"Can / May I ask you a question?"

Laurence Horn laurence.horn at YALE.EDU
Tue Dec 2 14:17:55 UTC 2008

At 6:07 AM -0500 12/2/08, Geoffrey Nathan wrote:
>Wilson wrote:
>All that's good, Mark. But what you say is rather beside the point.
>Off the top of your head, can you come up with any other yes-no
>question in English which *necessarily* precludes even the theoretical
>possibility that the person spoken to can exercise his God-given right
>to answer "No"? Asking permission to perform this action entails
>performing the action, irrespective of whether the person spoken to
>wants to grant permission.I find that mind-bending! If someone were to
>ask the perhaps somewhat more-threatening version, "May I question
>you?", the person spoken to can easily, if he has the 'nads, answer,
>"Damn the consequences! I say 'No!', sir! I deny you your
>ignorant-arsed request! My desire not to be annoyed trumps your desire
>to annoy me!"
>Many years ago I heard the late Harvey Sacks talk about why small
>kids say 'Mommy, you know what?' Superficially this makes no sense,
>and why would a 4-year-old ask such a question anyway. In the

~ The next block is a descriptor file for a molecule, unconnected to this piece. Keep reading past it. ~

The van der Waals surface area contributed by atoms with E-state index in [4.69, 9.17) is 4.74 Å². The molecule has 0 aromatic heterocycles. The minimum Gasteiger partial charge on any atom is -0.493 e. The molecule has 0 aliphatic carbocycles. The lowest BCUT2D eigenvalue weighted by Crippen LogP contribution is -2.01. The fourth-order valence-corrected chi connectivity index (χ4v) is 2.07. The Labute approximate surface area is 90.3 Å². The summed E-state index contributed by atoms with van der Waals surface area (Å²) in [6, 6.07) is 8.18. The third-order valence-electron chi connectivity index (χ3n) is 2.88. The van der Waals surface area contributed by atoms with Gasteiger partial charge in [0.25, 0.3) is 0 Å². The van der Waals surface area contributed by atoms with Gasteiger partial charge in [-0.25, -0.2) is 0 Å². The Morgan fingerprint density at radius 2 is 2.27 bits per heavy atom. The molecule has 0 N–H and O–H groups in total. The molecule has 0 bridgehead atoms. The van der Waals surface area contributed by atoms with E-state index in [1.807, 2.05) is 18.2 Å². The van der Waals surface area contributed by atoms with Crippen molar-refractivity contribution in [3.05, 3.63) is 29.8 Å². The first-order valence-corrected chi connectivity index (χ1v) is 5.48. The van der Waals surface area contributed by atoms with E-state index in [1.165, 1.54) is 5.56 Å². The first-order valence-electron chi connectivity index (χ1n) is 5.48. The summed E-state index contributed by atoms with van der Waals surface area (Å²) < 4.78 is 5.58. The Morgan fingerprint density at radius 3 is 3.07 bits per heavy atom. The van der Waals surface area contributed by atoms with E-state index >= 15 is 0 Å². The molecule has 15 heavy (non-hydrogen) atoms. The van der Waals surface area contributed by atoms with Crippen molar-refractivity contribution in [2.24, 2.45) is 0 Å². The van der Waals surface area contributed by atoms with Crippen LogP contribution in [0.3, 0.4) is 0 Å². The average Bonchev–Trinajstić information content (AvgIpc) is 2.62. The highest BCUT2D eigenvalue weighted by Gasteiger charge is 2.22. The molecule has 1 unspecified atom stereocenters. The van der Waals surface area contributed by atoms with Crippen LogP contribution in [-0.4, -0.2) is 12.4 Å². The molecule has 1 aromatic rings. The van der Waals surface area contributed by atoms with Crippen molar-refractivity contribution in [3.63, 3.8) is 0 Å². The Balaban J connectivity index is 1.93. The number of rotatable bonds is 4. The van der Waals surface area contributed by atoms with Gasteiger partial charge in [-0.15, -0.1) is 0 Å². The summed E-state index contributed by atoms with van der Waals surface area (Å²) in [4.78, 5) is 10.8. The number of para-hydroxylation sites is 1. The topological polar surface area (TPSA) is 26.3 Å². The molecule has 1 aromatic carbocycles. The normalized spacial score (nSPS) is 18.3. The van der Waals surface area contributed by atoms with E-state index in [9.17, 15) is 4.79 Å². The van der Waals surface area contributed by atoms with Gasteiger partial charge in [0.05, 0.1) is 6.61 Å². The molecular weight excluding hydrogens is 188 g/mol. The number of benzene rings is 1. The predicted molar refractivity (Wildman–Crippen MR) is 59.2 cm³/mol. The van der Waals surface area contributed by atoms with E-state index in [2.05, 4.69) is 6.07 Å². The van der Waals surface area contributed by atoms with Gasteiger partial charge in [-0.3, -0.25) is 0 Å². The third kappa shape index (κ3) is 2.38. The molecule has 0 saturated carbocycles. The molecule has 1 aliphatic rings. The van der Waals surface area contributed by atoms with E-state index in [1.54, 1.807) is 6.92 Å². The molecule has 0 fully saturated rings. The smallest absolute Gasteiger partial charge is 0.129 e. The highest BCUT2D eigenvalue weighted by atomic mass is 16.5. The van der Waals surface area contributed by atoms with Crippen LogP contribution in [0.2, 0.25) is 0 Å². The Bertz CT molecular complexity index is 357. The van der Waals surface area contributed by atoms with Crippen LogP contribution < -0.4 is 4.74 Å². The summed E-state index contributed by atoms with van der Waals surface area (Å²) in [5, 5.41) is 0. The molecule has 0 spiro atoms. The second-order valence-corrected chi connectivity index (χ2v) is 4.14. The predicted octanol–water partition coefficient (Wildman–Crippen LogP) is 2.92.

>ponderous but really clever way that Conversational Analysts
>deconstruct conversational turn-taking he pointed out that generally
>kids don't get to 'run' conversations, or in general have the right
>to 'the floor'. However, asking a question, by virtue of the
>structure of what Schegloff, Sacks and Jefferson called 'adjacency
>pairs' gave the child the automatic right to talk. Anybody can ask a
>question, but not just any low status person can start talking
>without invitation. So asking an open-ended question gives you the
>floor and begins a conversation, while just beginning with the
>actual question would seem rude and presumptive, meaning something
>along the lines of 'You're my servant and you must tell me this'.
All true & to the point, and when we grow up, we can change it to
"Guess what".  There's a thread in the sociolinguistics of gender
(starting with Pamela Fishman's work in the early 1980s) that looks
at the greater likelihood that female rather than male partners in
couples will use questions and particularly floor-obtaining questions
of exactly this type to make sure they're listened to, and the
comparison with the data from children is explicitly made.


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